G e o f f H a i n e s - S t i l e s
PASSPORT TO KNOWLEDGE & the LIVE FROM... specials
Friday November 20
"Sunrise...Sunset" on Kitt Peak
Frank took us down inside the telescope, and explained a huge detector nicknamed
"Babar", the white elephant, which is one of the most powerful instruments to analyze
sunlight in the world. And then-a video crew on the road is merciless!-we would not let
him go until he'd rung a Tibetan bell to help bring those sound waves in the Sun to life.
By then it was sunset... and we set up our cameras to record day's departure from the
mountain. Of course, when you're taping, you're always aware of where the light is coming
from (usually into the eyes of your interviewee, it seems!), and we'd noticed its arc
across the sky all day. But somehow seeing it set on the other side of our mountaintop,
opposite the landmarks we'd come to know so well at dawn, emphasized the round of day and
night that had impressed itself on so many of the cultures which have gone before us.
(We hope the sunset-calendar activities posted online under the TEACHERS' section will
help students gain a similar perspective, as they watch the dramatic changes in the Sun's
position as the seasons pass. Just as its disk is anything but featureless, so careful
observation brings the yearly round to life.) This night, fortunately, sunset preceded
the departure of the cooks, so a fine hot meal completed our productive but quite tiring
Pierce, co-designer of Earth's largest solar telescope, which you can see behind
Branston, one of the youngest observers working for NSO on Kitt Peak
Sunday November 21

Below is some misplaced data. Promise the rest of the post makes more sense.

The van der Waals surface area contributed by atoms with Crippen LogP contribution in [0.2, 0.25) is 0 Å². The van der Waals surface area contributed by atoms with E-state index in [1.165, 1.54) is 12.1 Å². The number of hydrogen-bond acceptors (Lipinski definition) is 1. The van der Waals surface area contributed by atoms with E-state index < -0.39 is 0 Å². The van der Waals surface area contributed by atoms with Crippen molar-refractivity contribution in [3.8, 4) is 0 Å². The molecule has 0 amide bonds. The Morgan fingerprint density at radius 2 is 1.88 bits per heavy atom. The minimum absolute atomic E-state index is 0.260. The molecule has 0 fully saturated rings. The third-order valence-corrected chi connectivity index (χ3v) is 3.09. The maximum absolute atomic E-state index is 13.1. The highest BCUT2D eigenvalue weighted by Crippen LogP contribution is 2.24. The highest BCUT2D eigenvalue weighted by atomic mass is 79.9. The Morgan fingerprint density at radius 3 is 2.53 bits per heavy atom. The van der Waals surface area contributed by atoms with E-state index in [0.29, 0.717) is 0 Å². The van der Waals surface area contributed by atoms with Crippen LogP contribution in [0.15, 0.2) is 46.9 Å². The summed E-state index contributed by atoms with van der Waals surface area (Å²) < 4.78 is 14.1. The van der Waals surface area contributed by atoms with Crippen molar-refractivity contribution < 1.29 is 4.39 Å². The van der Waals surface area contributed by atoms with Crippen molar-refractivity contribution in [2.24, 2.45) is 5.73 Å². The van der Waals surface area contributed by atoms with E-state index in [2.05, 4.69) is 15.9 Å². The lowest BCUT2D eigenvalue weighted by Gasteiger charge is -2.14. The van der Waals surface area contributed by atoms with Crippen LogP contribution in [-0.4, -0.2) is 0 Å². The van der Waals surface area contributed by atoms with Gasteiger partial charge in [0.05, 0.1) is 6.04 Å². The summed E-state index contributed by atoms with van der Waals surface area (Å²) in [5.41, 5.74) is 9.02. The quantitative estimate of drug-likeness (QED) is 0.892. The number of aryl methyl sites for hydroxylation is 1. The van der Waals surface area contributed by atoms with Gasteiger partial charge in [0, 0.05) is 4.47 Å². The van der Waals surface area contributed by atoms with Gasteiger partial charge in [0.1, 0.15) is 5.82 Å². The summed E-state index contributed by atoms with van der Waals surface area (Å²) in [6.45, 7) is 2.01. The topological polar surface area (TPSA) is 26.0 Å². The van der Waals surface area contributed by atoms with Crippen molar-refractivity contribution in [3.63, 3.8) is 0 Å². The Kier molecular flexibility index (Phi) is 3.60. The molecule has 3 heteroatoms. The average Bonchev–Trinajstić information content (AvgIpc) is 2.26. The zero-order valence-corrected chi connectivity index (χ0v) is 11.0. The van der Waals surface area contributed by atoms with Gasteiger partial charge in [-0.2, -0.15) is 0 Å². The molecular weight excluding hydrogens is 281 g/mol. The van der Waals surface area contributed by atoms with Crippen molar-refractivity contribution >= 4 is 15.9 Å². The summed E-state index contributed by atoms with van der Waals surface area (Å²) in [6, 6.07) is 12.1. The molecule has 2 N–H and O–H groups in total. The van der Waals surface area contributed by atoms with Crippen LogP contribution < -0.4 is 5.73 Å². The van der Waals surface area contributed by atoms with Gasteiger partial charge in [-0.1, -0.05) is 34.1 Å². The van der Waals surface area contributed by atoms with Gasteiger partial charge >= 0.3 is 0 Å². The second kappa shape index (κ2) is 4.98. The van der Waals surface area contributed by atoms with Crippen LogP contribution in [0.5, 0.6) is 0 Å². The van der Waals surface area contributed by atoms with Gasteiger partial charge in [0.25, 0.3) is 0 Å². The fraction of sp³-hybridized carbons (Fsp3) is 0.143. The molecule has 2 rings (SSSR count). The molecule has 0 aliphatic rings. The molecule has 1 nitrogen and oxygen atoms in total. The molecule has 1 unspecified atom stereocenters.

Another day, another sunrise-from a different perspective, of course. And then it was
time to rendezvous with one of the youngest observers on the mountain, Detrick Branston.
This was his day to be in charge of the KP Vacuum Tower Telescope, source of a 20-plus
year record of the Sun's magnetic field. Cramped in a tiny elevator, we accompanied him
up to the top-stopping along the way to charge the pistons that would open the
"clamshell" which protects the mirrors at night and in bad weather. Detrick turned out to
be a perfect tour guide for student viewers, explaining the technology and its purposes
in direct and completely understandable language, while tweaking mirrors and filters,
calibrating their position via a laser beam, clearly relishing the responsibility of
being humanity's solar watchman for this day.
another spectacular sunset!
By 10:00 we had our sequence, checked out and drove off down to Tucson, to catch our flight to
San Francisco. Storm clouds were beginning to roll in, but we'd had perfect weather at
Kitt Peak. Which was just as well, since we would not see the Sun for the next 2 days,
except in the astonishing close-up images obtained by the TRACE spacecraft, whose makers
we would meet at Lockheed Martin in Palo Alto. But that's another Journal... for another